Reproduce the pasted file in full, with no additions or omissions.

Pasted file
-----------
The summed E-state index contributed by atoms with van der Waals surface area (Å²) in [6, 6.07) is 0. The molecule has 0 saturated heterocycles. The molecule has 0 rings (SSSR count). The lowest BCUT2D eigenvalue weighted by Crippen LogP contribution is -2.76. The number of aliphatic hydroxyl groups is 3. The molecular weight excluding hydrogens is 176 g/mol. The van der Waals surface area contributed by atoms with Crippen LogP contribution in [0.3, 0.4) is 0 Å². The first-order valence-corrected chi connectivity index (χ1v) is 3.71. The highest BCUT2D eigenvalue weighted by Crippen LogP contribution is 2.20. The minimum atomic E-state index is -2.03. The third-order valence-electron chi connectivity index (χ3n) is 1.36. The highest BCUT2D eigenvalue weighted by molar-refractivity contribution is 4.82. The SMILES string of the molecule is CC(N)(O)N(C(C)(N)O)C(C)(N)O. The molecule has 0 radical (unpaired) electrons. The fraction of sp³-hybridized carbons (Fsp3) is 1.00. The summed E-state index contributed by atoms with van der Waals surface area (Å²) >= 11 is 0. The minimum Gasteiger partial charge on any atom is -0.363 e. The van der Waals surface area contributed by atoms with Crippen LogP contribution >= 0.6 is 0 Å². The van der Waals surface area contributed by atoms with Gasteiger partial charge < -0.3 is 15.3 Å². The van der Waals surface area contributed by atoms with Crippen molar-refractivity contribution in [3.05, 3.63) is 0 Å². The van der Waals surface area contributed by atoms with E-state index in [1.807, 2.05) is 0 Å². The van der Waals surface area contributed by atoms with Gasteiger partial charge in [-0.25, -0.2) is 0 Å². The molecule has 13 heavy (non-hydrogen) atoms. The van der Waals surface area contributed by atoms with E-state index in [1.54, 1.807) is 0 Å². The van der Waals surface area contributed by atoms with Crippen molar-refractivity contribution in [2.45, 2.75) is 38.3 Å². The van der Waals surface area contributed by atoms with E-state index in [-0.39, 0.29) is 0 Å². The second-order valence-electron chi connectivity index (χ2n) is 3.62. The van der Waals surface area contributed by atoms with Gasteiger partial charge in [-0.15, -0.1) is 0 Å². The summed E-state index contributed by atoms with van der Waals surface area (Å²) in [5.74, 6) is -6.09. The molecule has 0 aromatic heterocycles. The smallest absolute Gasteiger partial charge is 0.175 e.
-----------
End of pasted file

The summed E-state index contributed by atoms with van der Waals surface area (Å²) in [6, 6.07) is 0. The molecule has 0 saturated heterocycles. The molecule has 0 rings (SSSR count). The lowest BCUT2D eigenvalue weighted by Crippen LogP contribution is -2.76. The number of aliphatic hydroxyl groups is 3. The molecular weight excluding hydrogens is 176 g/mol. The van der Waals surface area contributed by atoms with Crippen LogP contribution in [0.3, 0.4) is 0 Å². The first-order valence-corrected chi connectivity index (χ1v) is 3.71. The highest BCUT2D eigenvalue weighted by Crippen LogP contribution is 2.20. The minimum atomic E-state index is -2.03. The third-order valence-electron chi connectivity index (χ3n) is 1.36. The highest BCUT2D eigenvalue weighted by molar-refractivity contribution is 4.82. The SMILES string of the molecule is CC(N)(O)N(C(C)(N)O)C(C)(N)O. The molecule has 0 radical (unpaired) electrons. The fraction of sp³-hybridized carbons (Fsp3) is 1.00. The summed E-state index contributed by atoms with van der Waals surface area (Å²) >= 11 is 0. The minimum Gasteiger partial charge on any atom is -0.363 e. The van der Waals surface area contributed by atoms with Crippen LogP contribution >= 0.6 is 0 Å². The van der Waals surface area contributed by atoms with Gasteiger partial charge < -0.3 is 15.3 Å². The van der Waals surface area contributed by atoms with Crippen molar-refractivity contribution in [3.05, 3.63) is 0 Å². The van der Waals surface area contributed by atoms with E-state index in [1.807, 2.05) is 0 Å². The van der Waals surface area contributed by atoms with Gasteiger partial charge in [-0.25, -0.2) is 0 Å². The molecule has 13 heavy (non-hydrogen) atoms. The van der Waals surface area contributed by atoms with E-state index in [1.54, 1.807) is 0 Å². The van der Waals surface area contributed by atoms with Crippen molar-refractivity contribution in [2.45, 2.75) is 38.3 Å². The van der Waals surface area contributed by atoms with E-state index in [-0.39, 0.29) is 0 Å². The second-order valence-electron chi connectivity index (χ2n) is 3.62. The van der Waals surface area contributed by atoms with Gasteiger partial charge in [-0.15, -0.1) is 0 Å². The summed E-state index contributed by atoms with van der Waals surface area (Å²) in [5.74, 6) is -6.09. The molecule has 0 aromatic heterocycles. The smallest absolute Gasteiger partial charge is 0.175 e.